Translating UI elements in Optimizely CMS 12
When Optimizely CMS is part of your website, most of your content will probably be translated using the localization features of the CMS. However, a few global texts – like the text on the search button might be practical to handle outside the CMS.
The documentation explains how you can do this using
AddEmbeddedLocalization(), but some important details are missing.
On this blog, I have two set of language files with translations, like this.
Be aware that your files must have the
.xml extensions and can not contain any more dots! Then this will not work.
- Site_EN.xml does work!
- Site.EN.xml does not work!
In order to use embedded localization, you must add something like this to your project file. The xml files will then be embedded in the resulting dll file.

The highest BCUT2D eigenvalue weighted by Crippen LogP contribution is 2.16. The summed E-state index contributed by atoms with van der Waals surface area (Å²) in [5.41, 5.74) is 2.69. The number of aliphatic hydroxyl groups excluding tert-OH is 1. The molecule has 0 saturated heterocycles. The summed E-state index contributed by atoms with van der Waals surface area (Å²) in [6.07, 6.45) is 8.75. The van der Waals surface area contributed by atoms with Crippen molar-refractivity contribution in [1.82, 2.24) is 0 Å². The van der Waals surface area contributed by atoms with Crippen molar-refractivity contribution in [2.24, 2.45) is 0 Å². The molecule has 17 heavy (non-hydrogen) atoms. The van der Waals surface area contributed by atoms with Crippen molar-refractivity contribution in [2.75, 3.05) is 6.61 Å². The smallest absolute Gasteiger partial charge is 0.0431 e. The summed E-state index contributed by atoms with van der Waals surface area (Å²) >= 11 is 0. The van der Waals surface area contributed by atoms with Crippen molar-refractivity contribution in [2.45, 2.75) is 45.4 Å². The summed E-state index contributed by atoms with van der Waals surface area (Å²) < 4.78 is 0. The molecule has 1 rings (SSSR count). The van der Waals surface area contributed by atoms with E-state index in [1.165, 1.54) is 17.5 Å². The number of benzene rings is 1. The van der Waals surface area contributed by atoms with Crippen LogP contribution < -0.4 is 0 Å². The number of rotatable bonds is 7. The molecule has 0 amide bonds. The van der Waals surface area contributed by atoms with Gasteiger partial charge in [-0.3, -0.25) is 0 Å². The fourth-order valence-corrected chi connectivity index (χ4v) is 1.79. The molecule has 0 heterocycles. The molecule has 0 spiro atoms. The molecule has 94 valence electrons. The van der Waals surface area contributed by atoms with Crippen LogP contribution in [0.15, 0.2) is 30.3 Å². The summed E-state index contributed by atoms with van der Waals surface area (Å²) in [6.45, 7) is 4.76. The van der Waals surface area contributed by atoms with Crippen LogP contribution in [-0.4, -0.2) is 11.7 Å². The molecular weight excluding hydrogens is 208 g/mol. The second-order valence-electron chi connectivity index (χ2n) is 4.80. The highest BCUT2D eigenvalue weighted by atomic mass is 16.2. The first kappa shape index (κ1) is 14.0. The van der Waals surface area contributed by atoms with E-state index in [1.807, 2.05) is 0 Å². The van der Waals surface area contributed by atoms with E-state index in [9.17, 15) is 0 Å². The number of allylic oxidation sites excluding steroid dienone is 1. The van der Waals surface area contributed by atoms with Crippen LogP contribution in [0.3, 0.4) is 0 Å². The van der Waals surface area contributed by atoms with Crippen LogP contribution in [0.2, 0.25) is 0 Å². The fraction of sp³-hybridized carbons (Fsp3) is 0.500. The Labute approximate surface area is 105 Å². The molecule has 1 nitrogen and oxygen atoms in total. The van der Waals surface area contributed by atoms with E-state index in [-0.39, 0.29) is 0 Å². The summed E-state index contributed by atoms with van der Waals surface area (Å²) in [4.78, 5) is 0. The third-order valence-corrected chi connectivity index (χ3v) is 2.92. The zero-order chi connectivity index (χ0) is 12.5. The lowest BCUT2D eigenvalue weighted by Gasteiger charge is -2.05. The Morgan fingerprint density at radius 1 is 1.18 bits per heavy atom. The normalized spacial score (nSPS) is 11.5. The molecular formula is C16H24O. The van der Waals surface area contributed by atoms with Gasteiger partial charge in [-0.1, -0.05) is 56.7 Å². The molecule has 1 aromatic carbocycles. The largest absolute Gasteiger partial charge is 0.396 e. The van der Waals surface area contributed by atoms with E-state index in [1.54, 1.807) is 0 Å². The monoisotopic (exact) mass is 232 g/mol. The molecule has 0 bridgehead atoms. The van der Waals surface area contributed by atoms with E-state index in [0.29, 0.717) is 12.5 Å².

<ItemGroup> <EmbeddedResource Include="Resources\Translations\**\*" /> </ItemGroup>
Add the following to
The footer on this website is translated using this feature, and this is how it's defined in the xml files.
<?xml version="1.0" encoding="utf-8"?> <languages> <language name="English" id="en"> <shared> <proudlyrunby>Proudly powered by Optimizely Content Cloud</proudlyrunby> </shared> </language> </languages>
<?xml version="1.0" encoding="utf-8"?> <languages> <language name="Norsk" id="no"> <shared> <proudlyrunby>Stolt drevet av Optimizely Content Cloud</proudlyrunby> </shared> </language> </languages>
And then the translated text is included in the razor view like this.
<div class="footer row pt-2"> <p class="mx-auto d-none d-sm-block">@Html.Translate("/shared/proudlyrunby") @version</p> </div>
An alternative to embedded localization, is using an xml file localization provider. You can read about that approach in Eric Herlitz's blog post.